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GMAC Offers Recruiting Intelligence to Help You Recruit Intelligently

With record numbers of women and non-US citizens taking the GMAT exam, the pool of potential business school applicants may be more diverse than ever. Admissions offices need to be even more sophisticated about tailoring messages to different students, and GMAC analysts have found new insights to help recruiters do just that.

Using findings from 30,000 prospective students responding to the Registrants Survey, the GMAC research team shared implications for targeted recruitment strategies in an October webinar titled “Recruiting Intelligence: Using Student Decision-Making and School Selection Criteria to Drive Messaging.” The presentation focused on three segments: women; US African Americans and Hispanics; and citizens from Germany, France, and the United Kingdom.


There are striking differences among women in when and how much time they spend considering business school─and therefore the time in which schools can influence these decisions. Globally, women typically spend about 23 months after they finish undergraduate degrees to consider business school, and then take another 21 months to register on, sit for the GMAT exam, and submit applications. Women in the US track that pattern fairly closely.

For women in China, though, the process starts earlier and is much shorter. Chinese women tend to start thinking about business school, including specialized programs such as accountancy programs, well before they finish their bachelor’s degrees. Upon graduation, they take an average of just 21 months to decide and apply. If schools want to “inspire, engage, and convert prospective female students” from China, said Michelle Sparkman Renz, GMAC director of research communications, the typical business school fairs and other standard marketing venues come along too late. Schools need to reach out to those women while they are undergraduates.

Sparkman Renz also said that as Chinese women look at different business schools, they rely on advice from their professors much more than their peers around the world do. When recruiters reach out to undergraduate Chinese women, she suggested, they could also host events to help educate their professors about MBA and other graduate management education programs.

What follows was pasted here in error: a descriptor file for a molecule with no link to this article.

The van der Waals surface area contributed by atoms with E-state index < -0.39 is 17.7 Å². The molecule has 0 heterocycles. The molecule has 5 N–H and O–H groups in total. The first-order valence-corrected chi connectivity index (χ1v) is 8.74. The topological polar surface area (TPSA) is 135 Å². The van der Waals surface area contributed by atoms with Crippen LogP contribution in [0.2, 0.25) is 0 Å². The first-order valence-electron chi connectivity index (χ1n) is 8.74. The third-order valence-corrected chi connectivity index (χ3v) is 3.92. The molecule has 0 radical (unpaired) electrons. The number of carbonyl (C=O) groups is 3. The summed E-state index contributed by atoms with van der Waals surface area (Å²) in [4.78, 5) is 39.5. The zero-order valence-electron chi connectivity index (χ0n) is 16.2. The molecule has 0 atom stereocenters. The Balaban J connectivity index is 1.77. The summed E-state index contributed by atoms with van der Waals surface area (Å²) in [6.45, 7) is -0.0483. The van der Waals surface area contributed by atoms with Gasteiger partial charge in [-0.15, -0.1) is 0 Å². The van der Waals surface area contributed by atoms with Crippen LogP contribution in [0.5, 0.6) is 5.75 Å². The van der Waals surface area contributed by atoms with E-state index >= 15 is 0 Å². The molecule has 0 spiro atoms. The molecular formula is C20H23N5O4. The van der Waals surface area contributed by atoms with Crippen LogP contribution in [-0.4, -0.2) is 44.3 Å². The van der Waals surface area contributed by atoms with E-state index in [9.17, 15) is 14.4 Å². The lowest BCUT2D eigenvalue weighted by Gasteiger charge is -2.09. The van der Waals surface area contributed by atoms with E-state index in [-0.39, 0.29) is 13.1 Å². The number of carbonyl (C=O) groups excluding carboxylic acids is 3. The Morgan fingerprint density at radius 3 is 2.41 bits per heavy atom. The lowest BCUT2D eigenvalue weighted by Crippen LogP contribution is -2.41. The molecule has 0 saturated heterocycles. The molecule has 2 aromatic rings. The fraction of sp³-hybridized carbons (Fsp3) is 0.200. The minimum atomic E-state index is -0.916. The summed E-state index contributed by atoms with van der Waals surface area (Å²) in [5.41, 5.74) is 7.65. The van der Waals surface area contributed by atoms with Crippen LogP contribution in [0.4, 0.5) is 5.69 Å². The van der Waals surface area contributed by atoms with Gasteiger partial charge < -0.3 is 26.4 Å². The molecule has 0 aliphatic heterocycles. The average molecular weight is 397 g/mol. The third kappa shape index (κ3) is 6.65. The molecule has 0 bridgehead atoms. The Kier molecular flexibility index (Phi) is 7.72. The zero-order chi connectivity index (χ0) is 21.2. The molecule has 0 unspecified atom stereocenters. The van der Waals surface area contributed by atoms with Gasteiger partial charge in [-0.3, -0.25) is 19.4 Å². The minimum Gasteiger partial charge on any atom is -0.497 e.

African Americans and Hispanics

“Like most people around the world, US citizens are eager for higher education in order to learn and advance their career,” said Gregg Schoenfeld, GMAC director of management education research. But understanding the subtle differences in the motivations and concerns of African Americans and Hispanics may help schools fine-tune their messages to them.

In general, Schoenfeld said, African Americans seek more competitive advantage in the job market, whereas Hispanics are more highly motivated by personal career interests. Both groups are more concerned about the financial demands of pursuing a business degree than other US citizens, so proactively addressing financial concerns may resonate with them.

There are also important differences in where these subgroups seek information about business schools. Because African Americans are most likely to seek advice from professors and advisors, engaging their mentors is also important. And because word-of-mouth and school-related sources of information are more important to Hispanics, it may be worth engaging Hispanic professional and campus groups.

Germany, France, and the UK

Together, German, French, and British citizens account for half the Europeans sitting for the GMAT exam. All three groups tend to rely less on word-of-mouth or college professors and more on school-specific and school-related sources of information, such as websites, rankings, and brochures. “This underscores the importance of getting your materials and your website information out to these candidates,” Sparkman Renz said.

Enjoyment─a sense of free time, friends, and travel─resonates with these groups much more than family or career do. “Think about your brochures and websites showing people only in business attire,” Sparkman Renz said. “It may be better to reach these candidates with images of students in more casual clothes, sitting around a table engaging in conversation.”

The Registrants Survey and slides from the Recruiting Intelligence webinar are available on You can also register for GMAC’s next webinar, featuring highlights from GMAC’s 2010 research studies looking at information critical to admissions, marketing, program design, and career services, to be held December 9.

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